SOLO makes self and peer assessment in English much more accessible to pupils. It provides them with a clear path to higher order thinking about their topics. Once they have been taught the features of each level and how each level leads to the next, they are quickly able to use it to move themselves forward.
To get pupils using SOLO effectively, it needs to be properly introduced. Introducing SOLO is likely to take at least one full lesson but trust me this is learning time well spent. Any topic can be used to introduce it; I have used Big Brother, Shakespeare and even works of art. What you use does not matter; what does matter is getting them to work through the stages, recognise the differences between them and how each stage needs to be in place before you can move to the next.
The Shakespeare Introduction
I began by posing a question “Did Shakespeare write every story ever written?” The typical response came back along the lines of: “No but he wrote lots of plays”. Pupils tend to answer introductory questions in this way, using one sentence or word answers. After grasping SOLO, pupils begin to think more carefully about the answers they are providing. The question needs to be accessible but also abstract to allow pupils to develop their answer to extended abstract as the lesson progresses.
Another way to do this would be to ask a series of questions on the topic, starting with questions that ask them to identify: Who is Shakespeare? Then describe: What did he do and why? Then analyse: Compare Shakespeare to a modern playwright. Finally allowing them to hypothesise: Did Shakespeare write every story ever written? I created a question square for this purpose. Each question builds upon the last.
Use question squares as a visual way of building towards extended abstract.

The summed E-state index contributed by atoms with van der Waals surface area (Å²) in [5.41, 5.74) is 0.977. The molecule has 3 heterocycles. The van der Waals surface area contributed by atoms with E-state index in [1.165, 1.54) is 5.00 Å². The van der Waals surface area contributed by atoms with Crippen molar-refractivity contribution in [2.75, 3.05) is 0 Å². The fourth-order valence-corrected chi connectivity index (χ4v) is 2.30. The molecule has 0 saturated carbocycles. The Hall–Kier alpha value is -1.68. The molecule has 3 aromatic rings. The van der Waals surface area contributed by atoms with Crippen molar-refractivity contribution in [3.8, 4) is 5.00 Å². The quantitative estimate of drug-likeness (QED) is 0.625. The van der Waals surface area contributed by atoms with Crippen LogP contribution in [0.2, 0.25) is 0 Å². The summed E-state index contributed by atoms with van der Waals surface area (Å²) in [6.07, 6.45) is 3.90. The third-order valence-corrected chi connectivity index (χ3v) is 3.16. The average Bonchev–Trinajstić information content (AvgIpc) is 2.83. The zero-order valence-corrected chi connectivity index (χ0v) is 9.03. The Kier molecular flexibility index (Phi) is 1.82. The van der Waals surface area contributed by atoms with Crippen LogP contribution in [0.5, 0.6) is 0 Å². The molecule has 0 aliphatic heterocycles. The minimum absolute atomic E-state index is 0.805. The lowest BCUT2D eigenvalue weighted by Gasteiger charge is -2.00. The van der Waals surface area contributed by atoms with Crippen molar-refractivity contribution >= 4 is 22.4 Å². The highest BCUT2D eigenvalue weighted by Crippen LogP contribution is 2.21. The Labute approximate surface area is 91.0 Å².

If you are not using question squares and are going for using the abstract question approach to developing their answers, you need to carefully structure the lesson to reveal each subsequent SOLO level as the next logical step. For the Shakespeare lesson, I demonstrated their existing knowledge of Shakespeare was multi structural at best. I got them to divulge all that they knew about Shakespeare and we then added to that knowledge to create a firm multi structural base.
Gathering multi structural knowledge about a topic is necessary if you are going to further analyse that topic. In order to become relational, you need to make links between the text that you are studying and its context. AQA English Literature AO4 states that pupils need to “relate texts to their social, cultural and historical background”. without the multi structural base, pupils cannot create their own links and ideas and are instead stuck with regurgitating the information that you tell them is right.
Once the contextual knowledge was secure, the class were given an extract from Shakespeare and an extract from a modern text with influences from Shakespeare. Pupils were asked to relate the context to the content and make links between the two. As they are living in modern society, they were able to use modern context as well as Shakespeare’s context to create well written comparisons between the two. They could, at this stage, see the necessity to have that detailed contextual knowledge before answering the question as it allowed them freedom to choose ideas from a range of sources making their answers rich.
The final stage is the holy grail of extended abstract. In the Shakespeare lesson, I got pupils to ask questions about their relational ideas in order to revisit the initial question: “Did Shakespeare write every story ever written?” Pupils came up with:” Are all writers influenced by Shakespeare? Do we merely see Shakespeare in everything that we read because he wrote with such a wealth of ideas?” Pupils used these questions to explore ideas about Shakespeare’s influence and therefore used their excellent knowledge and ability to relate to move to the next level – hypothesis.
It is important for pupils to note throughout that each stage cannot be reached without completing the stage before. Creation cannot just happen; extended abstract creation is as a result of becoming expert enough on a topic to hypothesise about it with proof and experience.
Since introducing SOLO, I have used it to help pupils develop creative writing, create more insightful reading question answers and even to create the complex character needed to gain an A* in their drama assessment. I love it!